Post – bulla ethmoidalis and suprabullar lamella Lateral – lamina papyracea Medially – hiatus semilunaris or middle turb Inf – Ethmoid infundibulum Sup – Fovea ethmoidalis, supraorbital air cell, anterior ethmoid artery and frontal ostium

38 Draf IIA Draf I

39 Draf III Draf

40 Frontal Sinus – Mucociliary Pattern
 Save Mucosal Layer in Lateral part while performing Draf III opertation

41 Patient evaluation

42 Pre-op CT Evaluation CLOSE Technique C – Cribriform
L – Lamina Papyracea O – Orbits, onodi cell, Optic Nerve S – Sphenoid, Skull Base E – Ethmoid Arteries

43 C - Cribriform Assess the Keros type Look for assymetry


45 L – Lamina Papyracea Check for dehiscence or pathologic fractures

46 O – Orbit, Optic Nerve, Onodi Cells
Check for dehiscence Assess for onodi cells (superior-lateral to sphenoid) Orbital slope

47 S – Sphenoid, Skull base Assess for Carotid dehiscence and aeration patterns Conchal, Pre-sellar, & Sellar (thickness of clivus)

48 Skull base Assess slope of skull base
Assess if roof of sphenoid is level with skull base

49 E – Ethmoid Artery

50 FESS Concepts of surgery

51 Role of surgery Should be considered as adjunctive to medical therapy
CRS is an inflammatory and multifactorial disease Institute medical therapy first prior to surgery unless impending complications Continued medical therapy is required following surgery to avoid recurrence

52 Defined surgical substeps are defined according to specific pathophysiologic obstruction that exist based on microanatomy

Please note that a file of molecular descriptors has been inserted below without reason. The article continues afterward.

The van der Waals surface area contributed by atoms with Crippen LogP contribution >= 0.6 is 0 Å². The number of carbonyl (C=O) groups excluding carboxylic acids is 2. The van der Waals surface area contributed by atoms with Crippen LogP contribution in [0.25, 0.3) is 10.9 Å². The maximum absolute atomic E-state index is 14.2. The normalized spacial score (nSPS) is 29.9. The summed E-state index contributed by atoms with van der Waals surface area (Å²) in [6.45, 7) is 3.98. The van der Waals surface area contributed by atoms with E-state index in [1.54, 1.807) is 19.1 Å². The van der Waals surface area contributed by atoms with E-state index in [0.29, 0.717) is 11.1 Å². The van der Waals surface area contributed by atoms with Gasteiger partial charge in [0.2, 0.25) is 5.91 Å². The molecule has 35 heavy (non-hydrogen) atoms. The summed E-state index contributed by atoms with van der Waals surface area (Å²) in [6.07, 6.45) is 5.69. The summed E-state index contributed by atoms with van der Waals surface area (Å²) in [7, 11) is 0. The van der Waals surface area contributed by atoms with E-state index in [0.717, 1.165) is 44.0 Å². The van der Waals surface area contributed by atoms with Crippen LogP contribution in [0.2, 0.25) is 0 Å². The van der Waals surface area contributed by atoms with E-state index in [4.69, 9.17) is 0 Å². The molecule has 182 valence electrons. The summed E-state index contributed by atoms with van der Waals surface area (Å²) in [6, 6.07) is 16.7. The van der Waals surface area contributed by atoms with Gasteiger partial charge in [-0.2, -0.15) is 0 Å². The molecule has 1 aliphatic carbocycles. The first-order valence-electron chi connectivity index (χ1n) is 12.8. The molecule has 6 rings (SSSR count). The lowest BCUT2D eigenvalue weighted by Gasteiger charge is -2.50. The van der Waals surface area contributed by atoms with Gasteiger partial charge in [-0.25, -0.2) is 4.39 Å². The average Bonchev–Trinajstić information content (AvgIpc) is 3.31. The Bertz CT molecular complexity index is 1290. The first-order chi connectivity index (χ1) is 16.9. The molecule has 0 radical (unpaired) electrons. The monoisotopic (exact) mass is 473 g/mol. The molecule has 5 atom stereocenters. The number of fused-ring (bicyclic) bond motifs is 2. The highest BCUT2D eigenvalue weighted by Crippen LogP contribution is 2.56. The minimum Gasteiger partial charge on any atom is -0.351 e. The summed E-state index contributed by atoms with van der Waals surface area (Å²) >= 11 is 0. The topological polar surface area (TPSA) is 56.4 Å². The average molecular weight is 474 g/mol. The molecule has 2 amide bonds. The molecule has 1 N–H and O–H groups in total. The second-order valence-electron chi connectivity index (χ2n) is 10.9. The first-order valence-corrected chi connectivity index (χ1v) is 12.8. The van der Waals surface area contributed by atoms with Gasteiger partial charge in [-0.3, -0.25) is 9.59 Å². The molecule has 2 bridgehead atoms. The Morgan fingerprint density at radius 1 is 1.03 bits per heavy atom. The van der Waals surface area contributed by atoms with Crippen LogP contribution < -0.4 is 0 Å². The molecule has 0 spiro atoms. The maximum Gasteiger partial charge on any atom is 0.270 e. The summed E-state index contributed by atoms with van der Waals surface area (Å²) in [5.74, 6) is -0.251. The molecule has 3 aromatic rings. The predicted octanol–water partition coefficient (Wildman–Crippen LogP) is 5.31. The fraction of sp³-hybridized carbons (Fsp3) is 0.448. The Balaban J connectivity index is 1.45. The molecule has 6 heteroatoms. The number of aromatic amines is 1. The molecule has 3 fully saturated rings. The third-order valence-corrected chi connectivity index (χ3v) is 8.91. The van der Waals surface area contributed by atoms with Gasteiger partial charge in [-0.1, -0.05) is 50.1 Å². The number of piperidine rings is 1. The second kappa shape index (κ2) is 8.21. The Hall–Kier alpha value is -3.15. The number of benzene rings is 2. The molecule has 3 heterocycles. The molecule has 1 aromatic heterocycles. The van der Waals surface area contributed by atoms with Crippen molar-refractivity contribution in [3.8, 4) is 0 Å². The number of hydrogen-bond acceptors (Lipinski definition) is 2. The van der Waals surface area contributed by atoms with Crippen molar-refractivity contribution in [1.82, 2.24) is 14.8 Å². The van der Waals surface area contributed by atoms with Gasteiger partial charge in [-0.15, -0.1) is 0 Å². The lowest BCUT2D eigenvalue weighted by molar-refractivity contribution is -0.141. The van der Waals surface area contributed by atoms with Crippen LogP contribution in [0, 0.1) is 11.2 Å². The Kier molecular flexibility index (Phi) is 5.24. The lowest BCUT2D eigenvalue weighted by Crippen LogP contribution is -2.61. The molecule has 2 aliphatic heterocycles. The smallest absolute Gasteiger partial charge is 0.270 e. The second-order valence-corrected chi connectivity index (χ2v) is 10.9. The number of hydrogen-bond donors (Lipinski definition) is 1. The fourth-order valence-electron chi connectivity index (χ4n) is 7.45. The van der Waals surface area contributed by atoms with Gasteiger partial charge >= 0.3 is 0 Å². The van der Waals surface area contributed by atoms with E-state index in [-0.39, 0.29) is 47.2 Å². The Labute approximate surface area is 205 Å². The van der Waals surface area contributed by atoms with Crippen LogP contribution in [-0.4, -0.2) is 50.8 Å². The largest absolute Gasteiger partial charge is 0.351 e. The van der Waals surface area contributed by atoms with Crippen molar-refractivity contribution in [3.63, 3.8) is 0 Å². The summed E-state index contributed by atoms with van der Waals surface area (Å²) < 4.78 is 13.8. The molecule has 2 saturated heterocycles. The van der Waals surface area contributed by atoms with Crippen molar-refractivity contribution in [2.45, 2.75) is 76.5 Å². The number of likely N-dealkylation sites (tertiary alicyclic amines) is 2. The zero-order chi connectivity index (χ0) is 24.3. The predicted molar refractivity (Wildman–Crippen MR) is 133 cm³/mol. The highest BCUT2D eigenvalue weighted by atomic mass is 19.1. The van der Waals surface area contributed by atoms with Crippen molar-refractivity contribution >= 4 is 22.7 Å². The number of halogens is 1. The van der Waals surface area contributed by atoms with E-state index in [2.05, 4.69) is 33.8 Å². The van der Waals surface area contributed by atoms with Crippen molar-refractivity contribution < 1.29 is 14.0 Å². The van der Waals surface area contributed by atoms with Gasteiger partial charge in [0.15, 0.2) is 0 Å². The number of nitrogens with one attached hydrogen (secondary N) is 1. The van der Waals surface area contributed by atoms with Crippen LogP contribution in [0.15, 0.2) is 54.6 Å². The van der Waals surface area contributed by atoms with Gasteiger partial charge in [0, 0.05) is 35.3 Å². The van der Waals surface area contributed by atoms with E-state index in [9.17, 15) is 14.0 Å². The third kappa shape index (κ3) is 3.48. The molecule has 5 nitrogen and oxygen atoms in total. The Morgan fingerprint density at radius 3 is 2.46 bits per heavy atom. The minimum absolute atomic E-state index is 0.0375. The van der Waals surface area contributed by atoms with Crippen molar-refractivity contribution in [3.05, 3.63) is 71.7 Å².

53 Antrostomy Some speculate nitric oxide produced in maxillary sinus has bacteriostatic properties, therefore better to keep antrostomy small Uncinate must be completely removed, source of recurrence. Mucociliary clearance remains to natural os Antrostomy must include the natural osium and accessory osium if present

54 Recirculation

55 Frontal Sinusotomy Question on to perform or not
Do as little as possible but as much as necessary Some advocate ethmoid dissection and monitor Graduated approach to frontal sinuses Should evaluate with sagittal reconstruction Evaluate A-P and Mediolateral dimensions, asses neo-osteogenesis and pneumatization

56 Ethmoidectomy & Sphenoidotomy
Continue operation Anteroposteriorly toward the Sphenoid sinus, then open it Now it is time to go on with Posteroanterior approach with a 30 degree lens and cutting forceps

57 References Dr Quinn online Text book
Diseases of the Sinuses: Diagnosis and Management. Kennedy. Chapters 1, 2, 3, 15, and 16 Head and Neck – Otolaryngology. Bailey. Chapters 21, 25, 26.  Endoscopic Sinus Surgery Dissection Manual With Cdrom. Casiano Endoscopic Anatomy of the lateral nasal wall, ostiomeatal complex and anterior skull base, a step-by-step guide. Reda Kamel Endoscopic diagnosis and surgery of the paranasal sinuses and the anterior skull base. Heinz Stammberger Rhinology and Sinus Disease, a problem-oriented approach. Steven D. Schaefer Nasal and Sinus Surgery. Steven Marks. Sections 1, 2, and 3. Surgical anatomy and physiology for the skull base surgeon. Ameet Singh, et al. Operative Techniques in Otolaryngology (2011) 22, FRONTAL SINUS SURGERY 2004: UPDATE OF CLINICAL ANATOMY AND SURGICAL TECHNIQUES. MICHAEL FRIEDMAN, et al. OPERATIVE TECHNIQUES IN OTOLARYNGOLOGY—HEAD AND NECK SURGERY, VOL 15, NO 1 (MAR), 2004: PP 23-31

58 Thank You!